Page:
01. Getting started

Course outlook and good research practice.

Julian Hinz https://julianhinz.com
2022-05-11
Lift off.

Slack channel: #01-getting-started

Getting started

Welcome to the course “Data Science in International Economics Research”. To get the course up and running, here are a few things to do.

  1. Join the course’s Slack Workspace: dsier22.slack.com. We’ll use this as our main communication tool.

  2. We strongly recommend you sign up for a free Github student account (if you don’t already have one). This allows you to fork the official DSIER repository that contains all reproducible code and even the reproducible environment (more on this just below).1

  3. You’re encouraged to use Visual Studio Code (abbreviated VSCode) in combination with the custom DSIER Docker image to make sure all code runs neatly on “your” machine. You’re of course welcome to use another environment (e.g. RStudio) at your own peril. More on our recommended setup below.

Course repository

The DSIER repository on Github will contain all code that we produce over the course of the semester. It also allows you to fork and contribute. Your forked copy of the repositoy should also be the place where you work on your course project. More on how Git and Github work will be discussed in the lecture.

To sign up for Github, follow instructions here: https://github.com/signup

Recommended setup

The afternoon application session will require you to follow along and implement yourself coding examples that make use of data and methods discussed in the morning session. In order to make sure we don’t spend enormous amounts of time to get everything up and running on everyone’s personal machine, we have prepared a Dockerfile that creates a reproducible environment.2

So, here are the instructions to install Docker and VSCode.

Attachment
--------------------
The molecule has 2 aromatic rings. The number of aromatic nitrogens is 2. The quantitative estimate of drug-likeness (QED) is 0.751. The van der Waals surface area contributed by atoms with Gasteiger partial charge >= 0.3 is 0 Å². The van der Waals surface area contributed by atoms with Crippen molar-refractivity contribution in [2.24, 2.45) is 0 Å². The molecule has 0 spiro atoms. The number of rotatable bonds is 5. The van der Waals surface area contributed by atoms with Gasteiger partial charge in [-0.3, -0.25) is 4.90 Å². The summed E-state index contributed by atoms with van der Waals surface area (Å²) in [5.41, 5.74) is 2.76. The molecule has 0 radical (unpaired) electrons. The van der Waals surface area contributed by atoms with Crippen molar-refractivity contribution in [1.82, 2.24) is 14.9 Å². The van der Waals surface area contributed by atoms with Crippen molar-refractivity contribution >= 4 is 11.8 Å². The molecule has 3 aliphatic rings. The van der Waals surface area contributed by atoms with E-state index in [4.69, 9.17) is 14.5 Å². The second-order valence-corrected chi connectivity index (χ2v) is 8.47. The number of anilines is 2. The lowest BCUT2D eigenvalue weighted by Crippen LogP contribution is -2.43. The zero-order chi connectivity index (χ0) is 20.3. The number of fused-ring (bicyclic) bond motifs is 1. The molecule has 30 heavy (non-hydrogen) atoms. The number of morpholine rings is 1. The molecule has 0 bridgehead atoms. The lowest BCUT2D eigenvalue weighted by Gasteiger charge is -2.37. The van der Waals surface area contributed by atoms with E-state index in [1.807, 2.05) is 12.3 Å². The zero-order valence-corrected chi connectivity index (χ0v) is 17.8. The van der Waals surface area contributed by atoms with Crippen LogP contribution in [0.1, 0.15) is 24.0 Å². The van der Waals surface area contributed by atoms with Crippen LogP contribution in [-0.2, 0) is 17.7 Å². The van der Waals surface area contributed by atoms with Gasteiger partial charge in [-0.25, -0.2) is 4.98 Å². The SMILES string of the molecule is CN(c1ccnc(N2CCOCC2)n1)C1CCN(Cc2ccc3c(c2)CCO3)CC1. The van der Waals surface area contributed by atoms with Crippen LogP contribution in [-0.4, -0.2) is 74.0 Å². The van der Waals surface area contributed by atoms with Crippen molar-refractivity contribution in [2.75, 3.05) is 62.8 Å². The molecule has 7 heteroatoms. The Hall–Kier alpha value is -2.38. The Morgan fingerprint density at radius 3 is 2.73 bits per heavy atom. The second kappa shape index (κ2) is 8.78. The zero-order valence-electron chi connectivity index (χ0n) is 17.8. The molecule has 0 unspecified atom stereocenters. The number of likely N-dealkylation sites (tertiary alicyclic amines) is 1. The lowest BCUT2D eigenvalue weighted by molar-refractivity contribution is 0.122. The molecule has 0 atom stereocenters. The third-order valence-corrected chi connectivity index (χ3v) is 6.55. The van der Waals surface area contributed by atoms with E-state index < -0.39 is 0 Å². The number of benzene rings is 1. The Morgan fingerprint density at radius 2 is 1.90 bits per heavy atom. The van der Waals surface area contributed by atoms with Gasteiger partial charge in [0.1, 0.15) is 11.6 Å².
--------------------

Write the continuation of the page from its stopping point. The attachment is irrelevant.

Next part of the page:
Docker

To install Docker, go to

Once installed, the opened Docker Desktop app looks like this:

Docker Desktop.

You likely won’t ever need to do anything here, it’s just important it runs smoothly in the background.

VSCode

Installing VSCode is just as easy. Go to

Opening VSCode should greet you like this:

Visual Studio Code.

Finally, install the “Remote - Containers” extension — probably VSCode asks you right away if you want to install it. You may also install other extensions that you may find useful. You can/should also log in with your Github credentials, which allows you to commit/push/pull changes3 and syncs settings across machines.

Installing the Github Desktop app is optional, but highly recommended if you’re a Github novice. Go to

Once installed, open the Github Desktop app to see this window:

Github Desktop.

To get started, clone the DSIER repository:

Cloning the DSIER repository.

Finally, open the repository in VSCode:

Opening the DSIER repository in VSCode.

Voila!

Ready to go in VSCode.

Lecture slides

Morning session slides

View full screen Download as pdf

Afternoon session slides

View full screen Download as pdf

Files

The DSIER repo contains all files produced in the session, as well as the reproducible Docker environment to run it. In case you haven’t joined the repository, here’s a zipped version of the files:

01-getting-started-files.zip

Important: The zipped folder includes a hidden folder called .devcontainer. If you open the folder in VSCode, it will automatically recognize this and ask you, if you want to reopen the folder in a Docker container.

Further resources

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  1. We will share the code on this website as well, as a fall-back option, but highly recommend you fork the course repository.↩︎

  2. Essentially a Dockerfile is a recipe for a Docker image, which can be run as a Docker container. More on how this works in the lecture.↩︎

  3. More on that in the lecture.

    ↩︎

Corrections

If you see mistakes or want to suggest changes, please create an issue on the source repository.